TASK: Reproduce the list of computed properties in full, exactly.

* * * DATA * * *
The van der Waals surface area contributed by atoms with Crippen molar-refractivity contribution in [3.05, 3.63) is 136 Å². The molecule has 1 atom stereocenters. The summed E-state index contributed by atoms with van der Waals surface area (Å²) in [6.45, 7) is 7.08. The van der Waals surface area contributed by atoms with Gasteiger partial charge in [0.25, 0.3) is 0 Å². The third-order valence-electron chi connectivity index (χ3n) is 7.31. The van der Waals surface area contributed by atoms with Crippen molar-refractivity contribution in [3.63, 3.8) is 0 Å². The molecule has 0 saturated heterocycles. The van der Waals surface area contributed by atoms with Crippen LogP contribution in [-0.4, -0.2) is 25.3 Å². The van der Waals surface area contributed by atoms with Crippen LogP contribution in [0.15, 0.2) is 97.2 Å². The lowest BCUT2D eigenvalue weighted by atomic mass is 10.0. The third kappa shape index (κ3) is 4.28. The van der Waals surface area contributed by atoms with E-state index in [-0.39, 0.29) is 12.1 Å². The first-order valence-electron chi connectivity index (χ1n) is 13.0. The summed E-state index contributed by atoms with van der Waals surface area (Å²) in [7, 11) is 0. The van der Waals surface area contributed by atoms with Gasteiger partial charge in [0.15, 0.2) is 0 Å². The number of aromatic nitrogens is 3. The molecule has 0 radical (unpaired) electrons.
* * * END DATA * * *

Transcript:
The van der Waals surface area contributed by atoms with Crippen molar-refractivity contribution in [3.05, 3.63) is 136 Å². The molecule has 1 atom stereocenters. The summed E-state index contributed by atoms with van der Waals surface area (Å²) in [6.45, 7) is 7.08. The van der Waals surface area contributed by atoms with Gasteiger partial charge in [0.25, 0.3) is 0 Å². The third-order valence-electron chi connectivity index (χ3n) is 7.31. The van der Waals surface area contributed by atoms with Crippen molar-refractivity contribution in [3.63, 3.8) is 0 Å². The molecule has 0 saturated heterocycles. The van der Waals surface area contributed by atoms with Crippen LogP contribution in [-0.4, -0.2) is 25.3 Å². The van der Waals surface area contributed by atoms with Crippen LogP contribution in [0.15, 0.2) is 97.2 Å². The lowest BCUT2D eigenvalue weighted by atomic mass is 10.0. The third kappa shape index (κ3) is 4.28. The van der Waals surface area contributed by atoms with E-state index in [-0.39, 0.29) is 12.1 Å². The first-order valence-electron chi connectivity index (χ1n) is 13.0. The summed E-state index contributed by atoms with van der Waals surface area (Å²) in [7, 11) is 0. The van der Waals surface area contributed by atoms with Gasteiger partial charge in [0.15, 0.2) is 0 Å². The number of aromatic nitrogens is 3. The molecule has 0 radical (unpaired) electrons.